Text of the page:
The NHL salary cap only went up marginally for 2016-17 because the NHL Players Association exercised their right to inflate it. For the first time since the cap was instituted in 2005, growth in the amount that teams can spend on players has flattened. Here are three reasons why I don’t see this changing anytime soon:


For the 1st time since it was instituted in 2005, the NHL’s salary cap limit has entered a period of flat growth and teams that have traditionally banked on continued expansion of the spending limit are now bumping their heads on the ceiling. The main culprit behind this NHL stagflation? Canada. No major professional league on Earth is more impacted by foreign currency movements than the NHL, as the League’s 7 Canadian-based teams pump a disproportionate amount of revenue into a pool that is then split 50/50 with the players. At the end of the last lockout in 2013, the Canadian loonie was trading about even with its American cousin, which meant that a dollar of revenue generated in Edmonton was about the same as a dollar generated in Chicago. Since that time,
the NHL has had a perfect storm on its hands from a currency perspective: bad on-ice product in Canadian markets (last season the best Canadian-based team finished 19th and out of the Stanley Cup tournament) plus bad TV ratings on its new Canadian TV deal (when Toronto and Vancouver stink, Hockey Night in Canada’s ratings stink) plus a dollar that has lost over 20% of its value. It all adds up to zero salary cap growth.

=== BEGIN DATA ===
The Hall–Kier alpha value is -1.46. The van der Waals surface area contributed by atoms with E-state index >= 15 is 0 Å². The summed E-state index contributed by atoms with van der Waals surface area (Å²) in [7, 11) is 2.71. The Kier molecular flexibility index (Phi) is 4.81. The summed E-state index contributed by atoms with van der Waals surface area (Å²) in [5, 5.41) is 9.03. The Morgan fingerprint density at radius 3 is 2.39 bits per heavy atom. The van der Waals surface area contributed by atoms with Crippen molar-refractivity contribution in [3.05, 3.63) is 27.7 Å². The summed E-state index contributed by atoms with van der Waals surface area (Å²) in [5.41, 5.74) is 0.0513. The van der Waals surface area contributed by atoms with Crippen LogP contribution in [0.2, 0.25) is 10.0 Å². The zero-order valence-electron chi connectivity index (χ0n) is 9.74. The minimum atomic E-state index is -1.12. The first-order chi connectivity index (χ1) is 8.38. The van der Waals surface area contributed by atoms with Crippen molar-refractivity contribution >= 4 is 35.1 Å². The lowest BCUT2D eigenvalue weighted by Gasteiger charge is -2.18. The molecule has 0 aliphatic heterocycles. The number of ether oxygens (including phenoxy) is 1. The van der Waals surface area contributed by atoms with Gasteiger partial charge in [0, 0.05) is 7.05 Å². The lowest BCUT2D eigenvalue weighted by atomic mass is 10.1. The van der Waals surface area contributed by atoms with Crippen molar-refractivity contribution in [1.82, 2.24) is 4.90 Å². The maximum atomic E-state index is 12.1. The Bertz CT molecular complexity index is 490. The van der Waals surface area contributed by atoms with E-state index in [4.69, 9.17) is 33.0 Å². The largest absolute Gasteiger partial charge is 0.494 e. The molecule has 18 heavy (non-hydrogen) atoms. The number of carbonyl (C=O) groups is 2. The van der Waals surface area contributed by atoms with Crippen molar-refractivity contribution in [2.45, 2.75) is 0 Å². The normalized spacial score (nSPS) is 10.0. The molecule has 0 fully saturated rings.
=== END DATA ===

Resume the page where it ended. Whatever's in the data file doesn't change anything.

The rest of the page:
The Changing of the Guard

Since 2010, the Stanley Cup Finals has had significant major US market participation, with Chicago, LA and Boston winning 6 championships between them and with Philly and the Rangers appearing as Finalists. The NHL, more than any of its major competitors is a local market league, and when the big TV markets aren’t playing, fans aren’t watching. Case in point: the 2016 Finals averaged less than 4 million viewers despite having face-of-the-NHL Sidney Crosby winning his 2nd Stanley Cup and taking home the MVP. To put these numbers in perspective, the US Olympic Swimming Trials drew 4.39 million eyeballs one weekend later. That’s the bad news. The even worse news is that the NHL’s Big Boys are either all heading into or are already in a competitive down cycle, about to be replaced by the likes of Edmonton, Buffalo, Dallas, Tampa Bay and Florida. Since we are making swimming comparisons, the NHL will be at best treading water where TV ratings are concerned.


It’s fashionable to blame everything going wrong in the world to the UK deciding to leave the European Union, so I’ll pile on and forecast that Brexit will not only have caused England to lose to Iceland in Euro 2016, but will add more downdraft to the NHL’s revenues. What does Brexit have to do with hockey revenues? Nothing directly. However, the Brits have created a stew of global volatility that will likely only get worse before it gets better. This world-wide economic uncertainty will have a negative effect on commodities like oil and will lead investors to flock to safe havens like the US Dollar. Translation: no relief in sight for a stronger Canadian dollar leads to continued leaks in the NHL revenue bucket.

Pin It on Pinterest